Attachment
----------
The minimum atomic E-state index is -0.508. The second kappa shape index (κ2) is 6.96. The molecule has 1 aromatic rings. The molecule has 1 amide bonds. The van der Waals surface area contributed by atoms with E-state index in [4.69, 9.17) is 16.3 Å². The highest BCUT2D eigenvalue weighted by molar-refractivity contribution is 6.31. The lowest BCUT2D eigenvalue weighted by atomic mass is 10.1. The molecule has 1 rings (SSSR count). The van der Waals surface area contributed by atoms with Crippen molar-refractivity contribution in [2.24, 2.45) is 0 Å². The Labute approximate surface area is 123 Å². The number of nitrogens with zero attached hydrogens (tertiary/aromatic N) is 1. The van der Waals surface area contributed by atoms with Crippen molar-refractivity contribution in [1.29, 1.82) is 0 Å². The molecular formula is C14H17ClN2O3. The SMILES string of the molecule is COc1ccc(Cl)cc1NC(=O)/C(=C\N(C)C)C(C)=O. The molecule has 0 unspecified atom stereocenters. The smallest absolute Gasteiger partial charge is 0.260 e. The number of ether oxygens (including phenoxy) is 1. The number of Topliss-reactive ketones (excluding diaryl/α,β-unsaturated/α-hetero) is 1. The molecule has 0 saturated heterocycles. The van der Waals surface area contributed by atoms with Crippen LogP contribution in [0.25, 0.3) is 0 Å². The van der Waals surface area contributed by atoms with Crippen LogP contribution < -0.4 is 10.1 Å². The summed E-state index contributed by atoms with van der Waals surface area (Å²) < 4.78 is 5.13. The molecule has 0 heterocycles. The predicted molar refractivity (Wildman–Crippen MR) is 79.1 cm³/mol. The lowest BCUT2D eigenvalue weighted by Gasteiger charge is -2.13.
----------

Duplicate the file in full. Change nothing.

The minimum atomic E-state index is -0.508. The second kappa shape index (κ2) is 6.96. The molecule has 1 aromatic rings. The molecule has 1 amide bonds. The van der Waals surface area contributed by atoms with E-state index in [4.69, 9.17) is 16.3 Å². The highest BCUT2D eigenvalue weighted by molar-refractivity contribution is 6.31. The lowest BCUT2D eigenvalue weighted by atomic mass is 10.1. The molecule has 1 rings (SSSR count). The van der Waals surface area contributed by atoms with Crippen molar-refractivity contribution in [2.24, 2.45) is 0 Å². The Labute approximate surface area is 123 Å². The number of nitrogens with zero attached hydrogens (tertiary/aromatic N) is 1. The van der Waals surface area contributed by atoms with Crippen molar-refractivity contribution in [1.29, 1.82) is 0 Å². The molecular formula is C14H17ClN2O3. The SMILES string of the molecule is COc1ccc(Cl)cc1NC(=O)/C(=C\N(C)C)C(C)=O. The molecule has 0 unspecified atom stereocenters. The smallest absolute Gasteiger partial charge is 0.260 e. The number of ether oxygens (including phenoxy) is 1. The number of Topliss-reactive ketones (excluding diaryl/α,β-unsaturated/α-hetero) is 1. The molecule has 0 saturated heterocycles. The van der Waals surface area contributed by atoms with Crippen LogP contribution in [0.25, 0.3) is 0 Å². The van der Waals surface area contributed by atoms with Crippen LogP contribution < -0.4 is 10.1 Å². The summed E-state index contributed by atoms with van der Waals surface area (Å²) < 4.78 is 5.13. The molecule has 0 heterocycles. The predicted molar refractivity (Wildman–Crippen MR) is 79.1 cm³/mol. The lowest BCUT2D eigenvalue weighted by Gasteiger charge is -2.13.